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Are We Facing Another Global Financial Crisis?

Ten years on from the collapse of Northern Rock, Dan Kemp tells Emma Wall how there are echoes of the crisis in markets today

Emma Wall 12 September, 2017 | 8:29AM

 

 

 

Emma Wall: Hello, and welcome to the Morningstar series, "Ask the Expert." I'm Emma Wall and I'm joined today by Morningstar Investment Management's Dan Kemp to talk about 10 years on from the Global Financial Crisis.

Hello, Dan.

Dan Kemp: Hello, Emma.

Wall: So, this week, Wednesday in fact, marks 10 years since the fall of Northern Rock. I was working in Victoria at that time and I remember on Victoria road people were queueing up to get their money out of Northern Rock. But before the bank crashed, sentiment was pretty positive. We had no idea that around the corner disaster was about to happen. And there are similarities with that sentiment with how investors are feeling now, aren't there?

Kemp: Well, that's absolutely right. And I remember it well as well. And we have to remember that was the first bank run in the UK since Victorian time. So, it was a very, very unusual event. But it tells us that you not only don't know what's around the corner when bad things are happening, you don't know what's around the corner when anything is happening. That's why forecasting doesn't really work in investment.

But you are right, there were similarities to where we are now. Asset prices were quite high. Certainly, people were concerned about what was happening in the credit market. And now, we are also concerned about overborrowing in some areas. People were generally positive about the outcome for the economy. So, there were some similarities. But that's not to say that just around the corner we have a similar event. It was very unusual. But you shouldn't be surprised by whatever is around the corner. We must remember that investment is ultimately a long-term game. You have to look through whatever is around the next corner and really look at the long-term return expectations.

Wall: Looking at the long-term return expectations, I think that's a good point you make. No, we're not saying that the crash is imminent and a lot of the regulation that's been put in place over the last 10 years will stop the banking crisis that we saw repeating itself. But valuations can be an indicator of future returns, can't they? And at the moment, they are looking very stretched?

Kemp: Valuations are the best indicator of future returns. You're absolutely right. There's great historic analysis to show that high valuations predicate poor future returns and greater drawdowns. And so, as we look at valuations at the moment, you're right, almost across the board, they look very high. There are some pockets of low valuations still or some pockets of high expected returns, to put it a different way, but there is not many of them.

And so, as we look forward, you really have to think that there are two options. One is that we will have low expected returns, unusually low expected returns, over the next 10 years or that this time it's different. And it's really up to every investor to make that decision about whether they believe that this time we are not going to have that same sort of cycle or, and this would be our view, that we will continual cycles. And at the moment, assets are expensive.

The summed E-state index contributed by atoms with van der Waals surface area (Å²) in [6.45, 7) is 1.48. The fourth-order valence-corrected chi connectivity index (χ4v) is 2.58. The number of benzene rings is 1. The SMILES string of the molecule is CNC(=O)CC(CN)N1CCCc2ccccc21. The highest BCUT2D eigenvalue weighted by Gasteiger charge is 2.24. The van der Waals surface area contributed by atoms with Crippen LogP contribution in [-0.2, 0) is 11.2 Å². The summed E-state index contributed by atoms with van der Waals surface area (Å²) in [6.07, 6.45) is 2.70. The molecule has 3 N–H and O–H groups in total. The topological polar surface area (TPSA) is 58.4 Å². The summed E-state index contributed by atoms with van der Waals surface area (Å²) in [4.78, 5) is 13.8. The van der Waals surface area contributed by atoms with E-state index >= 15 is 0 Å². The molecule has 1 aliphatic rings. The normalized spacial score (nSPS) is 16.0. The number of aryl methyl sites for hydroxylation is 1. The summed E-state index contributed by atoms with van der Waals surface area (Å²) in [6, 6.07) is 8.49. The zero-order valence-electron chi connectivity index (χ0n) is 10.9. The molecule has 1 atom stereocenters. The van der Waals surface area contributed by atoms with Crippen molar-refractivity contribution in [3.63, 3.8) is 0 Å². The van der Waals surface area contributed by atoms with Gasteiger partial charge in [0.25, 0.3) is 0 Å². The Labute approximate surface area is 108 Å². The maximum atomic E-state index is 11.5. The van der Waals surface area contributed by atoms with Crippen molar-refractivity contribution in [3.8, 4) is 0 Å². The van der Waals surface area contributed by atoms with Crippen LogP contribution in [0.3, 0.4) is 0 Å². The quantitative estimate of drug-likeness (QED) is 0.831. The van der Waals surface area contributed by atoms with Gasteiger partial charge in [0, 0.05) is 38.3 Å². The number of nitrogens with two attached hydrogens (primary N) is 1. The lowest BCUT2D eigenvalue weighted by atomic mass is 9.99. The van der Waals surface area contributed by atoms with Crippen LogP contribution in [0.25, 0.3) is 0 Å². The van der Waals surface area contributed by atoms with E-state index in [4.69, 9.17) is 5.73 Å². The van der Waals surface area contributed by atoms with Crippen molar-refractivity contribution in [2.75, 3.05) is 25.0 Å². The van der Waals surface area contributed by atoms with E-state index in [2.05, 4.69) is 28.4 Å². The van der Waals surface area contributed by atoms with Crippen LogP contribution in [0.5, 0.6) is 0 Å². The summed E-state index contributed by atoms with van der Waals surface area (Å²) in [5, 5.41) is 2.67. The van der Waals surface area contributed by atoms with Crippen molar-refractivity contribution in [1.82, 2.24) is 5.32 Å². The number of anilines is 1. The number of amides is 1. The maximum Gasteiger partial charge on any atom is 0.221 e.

Wall: And let's say that you're right. As Gordon Brown famously said he wanted to put an end to boom and bust and then promptly there was boom and bust. We're booming again now, but it might not last long. If you are an investor who agrees with that stance, what can you do to protect yourself from the next bust?

Kemp: Well, there's really two things that you can do as an investor. A genuine investor rather than someone just playing in the market, there's two things that you can do. One is that you could reduce your exposure to these expensive assets. That's what a value investor would do. But if you are going to do that, you need to remember two things.

One is that most people don't do it successfully. Even if they take the money off the table at the right time, normally your own behavioral biases will stop you putting money back in at the right time. It's very, very difficult to be a contrarian, especially when the entire market is running hard in the other direction or at least appears to, even if it's not in reality.

Or you can just look through these low returns, sit back as a long-term investor. If you have a 20, 30-year investment horizon, you can really focus on that endpoint. And over that endpoint, you are likely to be fine. So, it's really only people with shorter-term investment horizons that need to be the most concerned, or people that really think that they would be able to both get out of the market at the right time and get back in. Or have an investor or an advisor than can help you do that.

Wall: Dan, thank you very much.

Kemp: Thank you.

Wall: This is Emma Wall for Morningstar. Thank you for watching.

The information contained within is for educational and informational purposes ONLY. It is not intended nor should it be considered an invitation or inducement to buy or sell a security or securities noted within nor should it be viewed as a communication intended to persuade or incite you to buy or sell security or securities noted within. Any commentary provided is the opinion of the author and should not be considered a personalised recommendation. The information contained within should not be a person's sole basis for making an investment decision. Please contact your financial professional before making an investment decision.

About Author Emma Wall

Emma Wall  is Senior Editor for Morningstar.co.uk